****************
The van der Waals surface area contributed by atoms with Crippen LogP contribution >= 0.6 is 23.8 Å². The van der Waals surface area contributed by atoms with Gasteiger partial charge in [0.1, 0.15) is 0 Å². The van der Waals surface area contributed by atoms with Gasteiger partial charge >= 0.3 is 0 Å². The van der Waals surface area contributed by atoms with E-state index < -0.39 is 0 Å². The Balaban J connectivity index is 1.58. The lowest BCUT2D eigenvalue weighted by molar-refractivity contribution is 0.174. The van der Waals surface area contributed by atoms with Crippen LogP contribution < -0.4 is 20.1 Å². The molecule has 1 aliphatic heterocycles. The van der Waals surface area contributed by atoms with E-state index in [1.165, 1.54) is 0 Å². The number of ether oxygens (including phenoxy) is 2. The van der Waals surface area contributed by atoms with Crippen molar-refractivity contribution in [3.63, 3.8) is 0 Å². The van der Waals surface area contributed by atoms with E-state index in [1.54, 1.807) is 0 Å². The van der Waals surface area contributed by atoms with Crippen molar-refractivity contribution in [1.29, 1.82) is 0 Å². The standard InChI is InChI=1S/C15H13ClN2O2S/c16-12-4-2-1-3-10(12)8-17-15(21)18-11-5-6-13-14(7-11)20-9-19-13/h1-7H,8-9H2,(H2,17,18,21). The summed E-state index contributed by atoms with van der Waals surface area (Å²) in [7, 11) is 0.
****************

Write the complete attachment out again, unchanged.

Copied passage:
The van der Waals surface area contributed by atoms with Crippen LogP contribution >= 0.6 is 23.8 Å². The van der Waals surface area contributed by atoms with Gasteiger partial charge in [0.1, 0.15) is 0 Å². The van der Waals surface area contributed by atoms with Gasteiger partial charge >= 0.3 is 0 Å². The van der Waals surface area contributed by atoms with E-state index < -0.39 is 0 Å². The Balaban J connectivity index is 1.58. The lowest BCUT2D eigenvalue weighted by molar-refractivity contribution is 0.174. The van der Waals surface area contributed by atoms with Crippen LogP contribution < -0.4 is 20.1 Å². The molecule has 1 aliphatic heterocycles. The van der Waals surface area contributed by atoms with E-state index in [1.165, 1.54) is 0 Å². The number of ether oxygens (including phenoxy) is 2. The van der Waals surface area contributed by atoms with Crippen molar-refractivity contribution in [3.63, 3.8) is 0 Å². The van der Waals surface area contributed by atoms with E-state index in [1.54, 1.807) is 0 Å². The van der Waals surface area contributed by atoms with Crippen molar-refractivity contribution in [1.29, 1.82) is 0 Å². The standard InChI is InChI=1S/C15H13ClN2O2S/c16-12-4-2-1-3-10(12)8-17-15(21)18-11-5-6-13-14(7-11)20-9-19-13/h1-7H,8-9H2,(H2,17,18,21). The summed E-state index contributed by atoms with van der Waals surface area (Å²) in [7, 11) is 0.